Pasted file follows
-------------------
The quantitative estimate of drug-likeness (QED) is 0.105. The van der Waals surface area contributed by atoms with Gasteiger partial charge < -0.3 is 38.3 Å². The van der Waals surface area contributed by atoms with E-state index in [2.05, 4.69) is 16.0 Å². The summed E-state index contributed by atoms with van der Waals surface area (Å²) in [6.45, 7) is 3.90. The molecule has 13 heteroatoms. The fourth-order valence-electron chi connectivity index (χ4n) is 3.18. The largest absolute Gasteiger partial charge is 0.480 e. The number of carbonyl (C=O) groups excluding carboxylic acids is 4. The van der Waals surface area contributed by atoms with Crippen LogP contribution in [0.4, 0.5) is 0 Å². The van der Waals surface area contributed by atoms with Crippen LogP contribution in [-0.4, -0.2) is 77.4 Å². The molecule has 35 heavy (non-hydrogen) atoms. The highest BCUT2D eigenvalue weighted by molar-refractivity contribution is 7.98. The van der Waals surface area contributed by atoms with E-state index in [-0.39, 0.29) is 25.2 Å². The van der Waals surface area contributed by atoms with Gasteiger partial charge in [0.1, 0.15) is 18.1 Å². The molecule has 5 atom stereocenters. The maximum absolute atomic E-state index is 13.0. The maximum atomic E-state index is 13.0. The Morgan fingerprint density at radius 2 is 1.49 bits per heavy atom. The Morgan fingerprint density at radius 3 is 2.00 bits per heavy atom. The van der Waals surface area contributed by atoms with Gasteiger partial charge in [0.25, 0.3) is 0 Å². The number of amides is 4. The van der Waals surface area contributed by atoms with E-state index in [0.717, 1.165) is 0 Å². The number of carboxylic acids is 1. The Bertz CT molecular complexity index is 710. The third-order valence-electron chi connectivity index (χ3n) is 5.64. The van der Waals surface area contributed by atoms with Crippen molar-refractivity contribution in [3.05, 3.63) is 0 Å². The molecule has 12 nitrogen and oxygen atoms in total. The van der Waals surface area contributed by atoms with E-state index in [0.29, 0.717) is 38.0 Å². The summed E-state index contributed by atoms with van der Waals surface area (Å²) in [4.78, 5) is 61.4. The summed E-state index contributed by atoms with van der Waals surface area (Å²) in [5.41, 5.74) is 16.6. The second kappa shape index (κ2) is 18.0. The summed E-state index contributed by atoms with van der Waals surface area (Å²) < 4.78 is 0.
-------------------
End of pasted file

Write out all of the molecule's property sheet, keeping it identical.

The quantitative estimate of drug-likeness (QED) is 0.105. The van der Waals surface area contributed by atoms with Gasteiger partial charge < -0.3 is 38.3 Å². The van der Waals surface area contributed by atoms with E-state index in [2.05, 4.69) is 16.0 Å². The summed E-state index contributed by atoms with van der Waals surface area (Å²) in [6.45, 7) is 3.90. The molecule has 13 heteroatoms. The fourth-order valence-electron chi connectivity index (χ4n) is 3.18. The largest absolute Gasteiger partial charge is 0.480 e. The number of carbonyl (C=O) groups excluding carboxylic acids is 4. The van der Waals surface area contributed by atoms with Crippen LogP contribution in [0.4, 0.5) is 0 Å². The van der Waals surface area contributed by atoms with Crippen LogP contribution in [-0.4, -0.2) is 77.4 Å². The molecule has 35 heavy (non-hydrogen) atoms. The highest BCUT2D eigenvalue weighted by molar-refractivity contribution is 7.98. The van der Waals surface area contributed by atoms with E-state index in [-0.39, 0.29) is 25.2 Å². The van der Waals surface area contributed by atoms with Gasteiger partial charge in [0.1, 0.15) is 18.1 Å². The molecule has 5 atom stereocenters. The maximum absolute atomic E-state index is 13.0. The maximum atomic E-state index is 13.0. The Morgan fingerprint density at radius 2 is 1.49 bits per heavy atom. The Morgan fingerprint density at radius 3 is 2.00 bits per heavy atom. The van der Waals surface area contributed by atoms with Gasteiger partial charge in [0.25, 0.3) is 0 Å². The number of amides is 4. The van der Waals surface area contributed by atoms with E-state index in [0.717, 1.165) is 0 Å². The number of carboxylic acids is 1. The Bertz CT molecular complexity index is 710. The third-order valence-electron chi connectivity index (χ3n) is 5.64. The van der Waals surface area contributed by atoms with Crippen molar-refractivity contribution in [3.05, 3.63) is 0 Å². The molecule has 12 nitrogen and oxygen atoms in total. The van der Waals surface area contributed by atoms with E-state index in [0.29, 0.717) is 38.0 Å². The summed E-state index contributed by atoms with van der Waals surface area (Å²) in [4.78, 5) is 61.4. The summed E-state index contributed by atoms with van der Waals surface area (Å²) in [5.41, 5.74) is 16.6. The second kappa shape index (κ2) is 18.0. The summed E-state index contributed by atoms with van der Waals surface area (Å²) < 4.78 is 0.